The Democratic Republic of Congo has endured 20 years of devastating violence. Rape has been used as a weapon of war to destroy community and access precious minerals. Congo is often referred to as “the worst place in the world to be a woman.” CITY OF JOY tells a different story of the region. The film focuses on Jane, a student at a center where women who have suffered unimaginable abuse join together to become leaders. We also meet the founders of the center: a devout Congolese Doctor (Dr Denis Mukwege, 2016 Nobel Peace Prize nominee) a Congolese activist (Christine Schuler-Deschryver) and a radical N.Y. playwright (Eve Ensler, author of The Vagina Monologues). The film weaves between joy and pain as these individuals band together to demand hope in a place so often deemed hopeless.
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Three stories happening in New York. The first, by Scorsese, is about a painter who creates his works helped by high volume music and an attractive assistant; second, by Coppola, is about a rich and bold 12 years old who helps her separated parents to reconciliate; third, by Allen, is a witty piece of comedy about the impossibility of getting rid of the son’s role.
Lakshmi is a thirteen-year-old girl who lives with her family in a small hut on a mountain in Nepal. When the Himalayan monsoons wash away all that remains of the family’s crops, Lakshmi’s father says she must leave home and take a job to support her family. He introduces her to a glamorous stranger who tells her she will find her a job as a maid in the city. Glad to be able to help, Lakshmi journeys to India and arrives at “Happiness House” full of hope. But she soon learns the unthinkable truth: she has been sold into prostitution…
A film director and her muse who was a student activist in the 1970s, a waitress who keeps changing jobs, an actor and an actress, all live loosely connected to each other by almost invisible threads. The narrative sheds its skin several times to reveal layer upon layer of the complexities that make up the characters’ lives.
h)ac(k)tivist-noun: a person who uses technology to bring about social change. The Hacker Wars – a film about the targeting of (h)ac(k)tivists, activists and journalists by the US government.There is a war going on- the war for our minds, The Hacker Wars.
This impressive doco disperses the fog of shame and sensationalism to shed light on the tragedy that made international headlines in 2007 when a young Wainuiomata woman died during a mākutu lifting.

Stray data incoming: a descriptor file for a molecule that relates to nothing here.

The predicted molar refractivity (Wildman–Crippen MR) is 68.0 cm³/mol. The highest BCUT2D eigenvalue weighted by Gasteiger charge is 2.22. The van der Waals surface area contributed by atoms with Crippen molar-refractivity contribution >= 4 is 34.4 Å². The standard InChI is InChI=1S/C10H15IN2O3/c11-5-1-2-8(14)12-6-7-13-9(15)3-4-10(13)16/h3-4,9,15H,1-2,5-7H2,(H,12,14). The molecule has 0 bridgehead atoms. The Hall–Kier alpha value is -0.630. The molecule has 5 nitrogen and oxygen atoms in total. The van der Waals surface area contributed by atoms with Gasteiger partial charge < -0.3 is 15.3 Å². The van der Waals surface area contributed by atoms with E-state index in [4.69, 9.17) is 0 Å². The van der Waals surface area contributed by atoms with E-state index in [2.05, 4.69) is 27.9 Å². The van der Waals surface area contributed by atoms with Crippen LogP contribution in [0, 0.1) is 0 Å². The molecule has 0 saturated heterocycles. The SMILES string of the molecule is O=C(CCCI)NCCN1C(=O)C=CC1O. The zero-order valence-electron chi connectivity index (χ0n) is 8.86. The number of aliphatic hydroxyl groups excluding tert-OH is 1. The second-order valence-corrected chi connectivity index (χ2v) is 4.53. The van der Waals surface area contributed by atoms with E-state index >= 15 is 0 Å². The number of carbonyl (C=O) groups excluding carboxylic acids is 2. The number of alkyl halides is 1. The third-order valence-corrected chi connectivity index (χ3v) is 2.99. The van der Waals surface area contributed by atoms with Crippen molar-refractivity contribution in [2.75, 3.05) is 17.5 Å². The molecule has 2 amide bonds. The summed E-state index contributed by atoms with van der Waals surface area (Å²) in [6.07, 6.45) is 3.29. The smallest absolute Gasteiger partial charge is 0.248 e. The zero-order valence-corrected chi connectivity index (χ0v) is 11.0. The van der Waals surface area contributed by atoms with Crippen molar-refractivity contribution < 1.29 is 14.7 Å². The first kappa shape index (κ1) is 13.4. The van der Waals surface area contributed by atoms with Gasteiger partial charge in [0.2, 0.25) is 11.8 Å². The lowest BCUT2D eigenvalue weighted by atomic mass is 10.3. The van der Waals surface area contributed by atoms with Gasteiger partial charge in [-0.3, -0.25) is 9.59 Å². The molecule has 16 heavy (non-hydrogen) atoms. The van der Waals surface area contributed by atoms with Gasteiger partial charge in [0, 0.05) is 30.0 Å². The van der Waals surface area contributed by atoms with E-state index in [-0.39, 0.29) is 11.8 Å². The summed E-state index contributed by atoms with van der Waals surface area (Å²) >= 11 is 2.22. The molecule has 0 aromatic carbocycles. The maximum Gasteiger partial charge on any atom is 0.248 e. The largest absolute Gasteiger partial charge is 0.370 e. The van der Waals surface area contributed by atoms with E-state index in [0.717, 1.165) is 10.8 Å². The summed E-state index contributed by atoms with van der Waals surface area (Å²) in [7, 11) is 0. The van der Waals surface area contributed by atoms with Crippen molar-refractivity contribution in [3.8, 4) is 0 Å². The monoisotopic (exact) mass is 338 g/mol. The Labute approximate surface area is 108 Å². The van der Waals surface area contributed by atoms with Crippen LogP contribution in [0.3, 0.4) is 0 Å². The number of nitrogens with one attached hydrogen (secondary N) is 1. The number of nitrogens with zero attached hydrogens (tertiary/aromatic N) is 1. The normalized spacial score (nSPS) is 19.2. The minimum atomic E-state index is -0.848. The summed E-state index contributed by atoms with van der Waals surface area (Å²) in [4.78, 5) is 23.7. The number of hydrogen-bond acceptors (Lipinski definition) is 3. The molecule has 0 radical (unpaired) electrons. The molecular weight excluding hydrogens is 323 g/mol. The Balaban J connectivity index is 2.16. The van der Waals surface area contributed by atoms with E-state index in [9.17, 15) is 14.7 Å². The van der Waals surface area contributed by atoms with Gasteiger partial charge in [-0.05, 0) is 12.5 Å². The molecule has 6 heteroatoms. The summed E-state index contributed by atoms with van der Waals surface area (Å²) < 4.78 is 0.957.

Stingo, a young writer, moves to Brooklyn in 1947 to begin work on his first novel. As he becomes friendly with Sophie and her lover Nathan, he learns that she is a Holocaust survivor. Flashbacks reveal her harrowing story, from pre-war prosperity to Auschwitz. In the present, Sophie and Nathan’s relationship increasingly unravels as Stingo grows closer to Sophie and Nathan’s fragile mental state becomes ever more apparent.
A writer stumbles upon a long-hidden secret when he agrees to help former British Prime Minister Adam Lang complete his memoirs on a remote island after the politician’s assistant drowns in a mysterious accident. In director Roman Polanski’s tense drama, the author realizes that his discovery threatens some very powerful people who will do anything to ensure that certain episodes from Lang’s past remain buried.
Based on the groundbreaking, cult classic anime, KITE tells the story of Sawa, a young woman living in a corrupt society where crime and gangs terrorize the streets. When Sawa’s mother and policeman father are found victims of a grisly double homicide, she begins a ruthless pursuit for the man who murdered them. With the help of her father’s ex-partner, Karl Aker, and a mysterious friend from her past, she becomes a merciless teen assassin, blasting her way through the dark world of human trafficking only to uncover a devastating truth
Ja-yeong(42) gets a message from her husband that he is going to immigrate. Being afraid of not seeing her son again, she escapes from the mental hospital. Cho-hee(17) cannot resist the hospital director’s sexual assault. When she sees a positive result in the pregnancy test, she feels happy rather than afraid about having a family. She escapes from the mental hospital to protect her baby. The two women who succeeded in escaping travel together. Meanwhile, the hospital director hires Hyeon-su, a private detective, to chase them. Ja-yeong and Cho-hee come across various people. When they understand each other, their illusions are broken.
The film follows the artist as she prepares for what may be the most important moment of her life: a major retrospective of her work at The Museum of Modern Art in New York. To be given a retrospective at one of the world’s premiere museums is, for any living artist, the most exhilarating sort of milestone. For Marina, it is far more – it is the chance to finally silence the question she has been hearing over and over again for four decades: ‘But why is this art?’